What IFJune 11, 2021 2023-05-11 8:30
Letter # 45, 11 June 2021
Imagine you had a magic wand, which gave you the amazing power to time the market with complete accuracy, but with a small glitch—you can only trade indices (not individual stocks) and must always stay invested. Over the past two decades, how much do you think the magic wand would have been worth? i.e. how high would the returns have been had you sold at top and bought at bottom? For context, the Sensex has returned 14% CAGR and BSE Small-cap index 16% CAGR since 2003. A brief detour before we return to answer this.
Randall Munroe studied until the age of 22; first at a high school that specialized in mathematics and science, and graduated with a degree in physics. It was like a dream come true when Langley Research Centre, NASA, hired him as a programmer and roboticist. However, in 2006, NASA ‘ran out of money’ (1) to rehire him and had to let him go within a year.
On the basis on what I wrote above, would you be surprised to read this bio of Randall in Wikipedia: Randall Munroe is an American cartoonist, author, and engineer.” That’s right… 15 years later, he is a “cartoonist” first, “author” later, and the education that landed him the NASA job, last!
Randall went on to write an extremely successful blog titled xkcd (not an acronym) that bore the tagline ‘A webcomic of romance, sarcasm, math and language’. His webcomic had already started garnering 70 million hits a month by October 2007.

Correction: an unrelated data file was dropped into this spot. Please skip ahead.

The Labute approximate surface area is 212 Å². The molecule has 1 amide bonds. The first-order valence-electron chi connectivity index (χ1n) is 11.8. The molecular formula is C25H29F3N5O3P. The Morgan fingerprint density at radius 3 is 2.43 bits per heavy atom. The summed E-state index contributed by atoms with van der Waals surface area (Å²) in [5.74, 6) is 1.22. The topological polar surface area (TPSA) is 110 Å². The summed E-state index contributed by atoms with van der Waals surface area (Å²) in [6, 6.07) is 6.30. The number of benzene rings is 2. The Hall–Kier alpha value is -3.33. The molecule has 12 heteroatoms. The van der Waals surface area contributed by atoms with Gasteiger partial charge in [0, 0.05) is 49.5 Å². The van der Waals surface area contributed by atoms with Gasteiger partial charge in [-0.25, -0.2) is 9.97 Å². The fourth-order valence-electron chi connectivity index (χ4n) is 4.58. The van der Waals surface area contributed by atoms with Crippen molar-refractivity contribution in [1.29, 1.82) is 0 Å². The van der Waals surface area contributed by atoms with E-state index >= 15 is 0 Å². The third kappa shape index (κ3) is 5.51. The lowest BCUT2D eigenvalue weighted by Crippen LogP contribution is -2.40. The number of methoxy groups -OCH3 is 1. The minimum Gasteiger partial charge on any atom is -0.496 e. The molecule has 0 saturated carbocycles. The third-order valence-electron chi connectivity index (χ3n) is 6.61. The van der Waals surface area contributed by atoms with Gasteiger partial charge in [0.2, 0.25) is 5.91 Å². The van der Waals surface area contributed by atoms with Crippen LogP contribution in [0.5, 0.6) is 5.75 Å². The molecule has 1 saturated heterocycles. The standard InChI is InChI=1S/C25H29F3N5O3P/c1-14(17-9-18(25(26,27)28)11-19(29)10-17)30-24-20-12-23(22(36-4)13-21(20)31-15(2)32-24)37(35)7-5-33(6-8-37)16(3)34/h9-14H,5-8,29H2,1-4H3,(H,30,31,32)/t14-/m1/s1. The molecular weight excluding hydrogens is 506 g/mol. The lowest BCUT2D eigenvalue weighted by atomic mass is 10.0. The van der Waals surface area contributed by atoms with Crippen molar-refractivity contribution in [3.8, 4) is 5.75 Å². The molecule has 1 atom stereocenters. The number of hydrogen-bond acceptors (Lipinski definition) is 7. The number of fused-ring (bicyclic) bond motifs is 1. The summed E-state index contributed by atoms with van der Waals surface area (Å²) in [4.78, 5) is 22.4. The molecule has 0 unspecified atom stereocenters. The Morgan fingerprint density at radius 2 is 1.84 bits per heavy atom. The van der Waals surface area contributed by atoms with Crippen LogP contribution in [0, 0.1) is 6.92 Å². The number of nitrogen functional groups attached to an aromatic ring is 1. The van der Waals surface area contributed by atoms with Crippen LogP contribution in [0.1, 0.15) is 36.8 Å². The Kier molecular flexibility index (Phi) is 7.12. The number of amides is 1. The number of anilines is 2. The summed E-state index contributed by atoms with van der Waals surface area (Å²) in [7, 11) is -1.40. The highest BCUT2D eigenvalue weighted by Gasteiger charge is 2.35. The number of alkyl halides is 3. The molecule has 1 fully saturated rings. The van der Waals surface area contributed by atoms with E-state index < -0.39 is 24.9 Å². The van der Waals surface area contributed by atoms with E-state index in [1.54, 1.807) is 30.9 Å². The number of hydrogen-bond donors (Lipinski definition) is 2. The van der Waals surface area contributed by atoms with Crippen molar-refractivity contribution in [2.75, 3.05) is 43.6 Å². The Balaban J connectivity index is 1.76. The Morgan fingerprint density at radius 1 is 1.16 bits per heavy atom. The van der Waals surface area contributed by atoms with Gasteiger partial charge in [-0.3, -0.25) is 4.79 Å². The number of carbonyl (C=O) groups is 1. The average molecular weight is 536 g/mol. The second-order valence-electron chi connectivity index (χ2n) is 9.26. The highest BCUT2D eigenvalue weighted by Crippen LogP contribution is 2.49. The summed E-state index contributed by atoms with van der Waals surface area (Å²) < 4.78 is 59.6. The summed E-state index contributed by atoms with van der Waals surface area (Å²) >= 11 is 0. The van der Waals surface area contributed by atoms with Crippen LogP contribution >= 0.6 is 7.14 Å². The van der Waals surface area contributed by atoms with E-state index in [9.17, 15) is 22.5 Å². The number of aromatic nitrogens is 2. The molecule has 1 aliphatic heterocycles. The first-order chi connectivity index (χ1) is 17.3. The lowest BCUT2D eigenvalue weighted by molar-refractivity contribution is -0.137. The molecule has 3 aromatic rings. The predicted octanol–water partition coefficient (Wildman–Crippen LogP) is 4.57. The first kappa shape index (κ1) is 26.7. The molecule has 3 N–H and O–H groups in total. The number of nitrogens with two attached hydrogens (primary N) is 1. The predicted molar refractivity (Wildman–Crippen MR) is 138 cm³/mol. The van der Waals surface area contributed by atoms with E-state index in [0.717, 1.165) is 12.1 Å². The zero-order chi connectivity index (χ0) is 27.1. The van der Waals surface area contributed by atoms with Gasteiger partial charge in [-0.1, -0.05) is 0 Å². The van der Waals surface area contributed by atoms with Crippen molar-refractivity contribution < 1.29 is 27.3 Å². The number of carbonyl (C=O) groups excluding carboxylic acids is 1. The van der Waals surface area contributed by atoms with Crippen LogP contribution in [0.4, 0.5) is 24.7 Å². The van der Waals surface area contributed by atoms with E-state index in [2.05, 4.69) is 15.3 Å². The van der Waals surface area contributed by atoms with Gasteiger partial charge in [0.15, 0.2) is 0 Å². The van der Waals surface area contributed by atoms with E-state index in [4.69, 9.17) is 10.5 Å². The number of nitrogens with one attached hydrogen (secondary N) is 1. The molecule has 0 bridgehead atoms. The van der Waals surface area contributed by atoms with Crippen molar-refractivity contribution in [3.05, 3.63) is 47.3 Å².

He also wrote a blog titled ‘what if’, where he answered totally absurd questions regarding math and physics. Questions like, ‘what if… the earth stopped spinning, but the atmosphere retained its velocity’ or ‘what if… I took a swim in a typical spent nuclear fuel pool; how long can I safely stay at the surface?’ or ‘what if… everyone on earth aimed a laser pointer at moon at the same time, would it change its colour?’
While the questions are absurd, Randall’s answers are well researched, nuanced, and profound. In 2014, he published a collection of some of the questions in a book titled ‘What if’, which reached the top of New York Times bestsellers list within a month and got featured as the ‘Amazon Best Book of the Month’. Randall also has a tremendous sense of humour, which makes his book an informative as well as a fun read for people of all ages. Do give it a shot.
I am trying to follow in Randall’s footsteps by taking up random questions in finance that can be answered with tons of data.
And, the answer to the magic wand question is, a whopping 31.4%! Yes, that is what the magic wand was worth. You would have invested in the Sensex between December 2003 and June 2004, December 2007 and February 2009, October 2010 and December 2011, and December 2017 and March 2020 (and long Small-cap index all the other times).
The elephant in the room however is…we don’t really have a magic wand, do we? But we have the next best thing–the benefit of hindsight.
So, let’s formulate this. We start with buying one index (say small cap) and hold it till it outperforms the other (Sensex) by certain percentage points. Once it does, we swap (sell small cap and buy Sensex), and repeat. We need to optimise for just one variable–that outperformance number at which we will flip and switch.